In a wide-ranging study that covered the 50 most populated metropolitan areas in North America, researchers at Point2 Homes found that Vancouver is the most unaffordable real estate market in the continent.
Vancouver ranked number 1 on the study’s most expensive cities to buy and own a home in, with a median multiple of 17.3, a median home sale price of $1,108,345, and a median family income of $63,944. The city outstripped even renowned pockets of unaffordability in the Americas like Manhattan and San Francisco.
“Although homes in San Francisco and Manhattan are more expensive than those in Vancouver, with median selling prices of $1,275,000 and $1,207,500, respectively, a lower median income is what makes Vancouver’s affordability index higher than that of the two U.S. cities,” the Point2 Homes report explained.
“The median home sale price has escalated way above the median family income, turning Vancouver into one of the least affordable housing markets in the world.”
Read more: More multigenerational households a consequence of price growth – report
Multiple observers have argued that Vancouver’s affordability crisis stemmed from a steady torrent of foreign investments in the real estate sector.
“This has put home ownership out of reach for many first-time buyers, pushing them out of the local market. To make matters worse, even many well-paid local professionals are finding it increasingly difficult to afford housing in their communities,” the report added.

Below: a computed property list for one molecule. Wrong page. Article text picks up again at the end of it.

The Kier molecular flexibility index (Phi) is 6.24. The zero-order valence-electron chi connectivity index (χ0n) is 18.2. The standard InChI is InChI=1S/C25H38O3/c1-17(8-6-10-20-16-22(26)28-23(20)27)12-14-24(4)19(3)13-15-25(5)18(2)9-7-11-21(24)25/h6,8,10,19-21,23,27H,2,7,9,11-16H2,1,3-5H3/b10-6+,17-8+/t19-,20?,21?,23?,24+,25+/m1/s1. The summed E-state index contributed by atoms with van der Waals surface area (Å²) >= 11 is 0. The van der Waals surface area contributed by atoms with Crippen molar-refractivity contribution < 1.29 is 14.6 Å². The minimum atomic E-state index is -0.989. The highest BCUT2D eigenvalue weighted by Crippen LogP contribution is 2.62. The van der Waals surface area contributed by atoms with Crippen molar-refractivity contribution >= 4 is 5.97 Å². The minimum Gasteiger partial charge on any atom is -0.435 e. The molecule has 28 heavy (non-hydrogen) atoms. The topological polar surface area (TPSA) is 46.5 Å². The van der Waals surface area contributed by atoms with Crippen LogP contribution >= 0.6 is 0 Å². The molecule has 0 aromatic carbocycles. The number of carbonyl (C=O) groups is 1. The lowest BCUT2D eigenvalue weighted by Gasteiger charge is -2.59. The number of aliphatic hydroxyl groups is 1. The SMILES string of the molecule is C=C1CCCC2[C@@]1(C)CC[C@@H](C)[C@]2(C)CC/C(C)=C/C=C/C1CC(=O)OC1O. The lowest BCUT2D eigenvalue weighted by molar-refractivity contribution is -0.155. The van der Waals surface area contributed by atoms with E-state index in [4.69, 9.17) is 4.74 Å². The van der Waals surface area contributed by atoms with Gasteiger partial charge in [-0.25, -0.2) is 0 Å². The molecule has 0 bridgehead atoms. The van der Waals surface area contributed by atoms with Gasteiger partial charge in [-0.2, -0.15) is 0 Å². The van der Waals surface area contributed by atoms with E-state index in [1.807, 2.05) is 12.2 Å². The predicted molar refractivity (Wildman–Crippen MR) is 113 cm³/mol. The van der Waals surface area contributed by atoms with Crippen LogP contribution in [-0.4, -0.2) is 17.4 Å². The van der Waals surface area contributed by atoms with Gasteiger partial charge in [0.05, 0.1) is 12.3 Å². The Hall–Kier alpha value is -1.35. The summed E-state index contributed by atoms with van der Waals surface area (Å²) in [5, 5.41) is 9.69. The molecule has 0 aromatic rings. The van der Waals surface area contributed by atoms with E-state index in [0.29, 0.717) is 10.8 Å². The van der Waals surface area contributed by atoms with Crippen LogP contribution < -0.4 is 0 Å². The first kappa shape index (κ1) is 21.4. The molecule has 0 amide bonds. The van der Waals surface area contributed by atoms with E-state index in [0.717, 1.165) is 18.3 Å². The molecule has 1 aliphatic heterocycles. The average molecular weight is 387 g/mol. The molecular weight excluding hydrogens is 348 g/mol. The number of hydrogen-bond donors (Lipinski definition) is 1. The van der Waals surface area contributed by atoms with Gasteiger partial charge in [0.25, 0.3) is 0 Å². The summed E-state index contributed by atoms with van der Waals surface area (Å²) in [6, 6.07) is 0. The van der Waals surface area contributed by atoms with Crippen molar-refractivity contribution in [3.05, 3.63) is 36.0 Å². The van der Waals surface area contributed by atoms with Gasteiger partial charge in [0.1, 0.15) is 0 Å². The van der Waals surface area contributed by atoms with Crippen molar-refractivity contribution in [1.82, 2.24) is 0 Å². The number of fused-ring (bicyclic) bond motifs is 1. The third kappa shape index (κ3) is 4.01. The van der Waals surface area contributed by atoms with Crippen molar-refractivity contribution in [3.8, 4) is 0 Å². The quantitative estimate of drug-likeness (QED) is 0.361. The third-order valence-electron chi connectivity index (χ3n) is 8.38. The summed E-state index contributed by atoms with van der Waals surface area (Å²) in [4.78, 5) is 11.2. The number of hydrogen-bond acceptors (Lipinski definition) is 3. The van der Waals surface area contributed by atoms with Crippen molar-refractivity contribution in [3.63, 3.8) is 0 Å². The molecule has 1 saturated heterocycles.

Meanwhile, Toronto has an affordability ratio of 7.5, with a median home sale price of $471,600 and a median income of $62,624. Despite remaining the second most unaffordable market in Canada, it would still take the average household 10 years longer to complete payment for a house in Vancouver than it would in Toronto.
As a whole, Canada has a median multiple of 7.5, with the annual median family income at $64,752 and the residential property median price at $485,680. This is nearly twofold the median cost of a home in the United States ($258,300, median multiple of 4.6).
The full study can be viewed here
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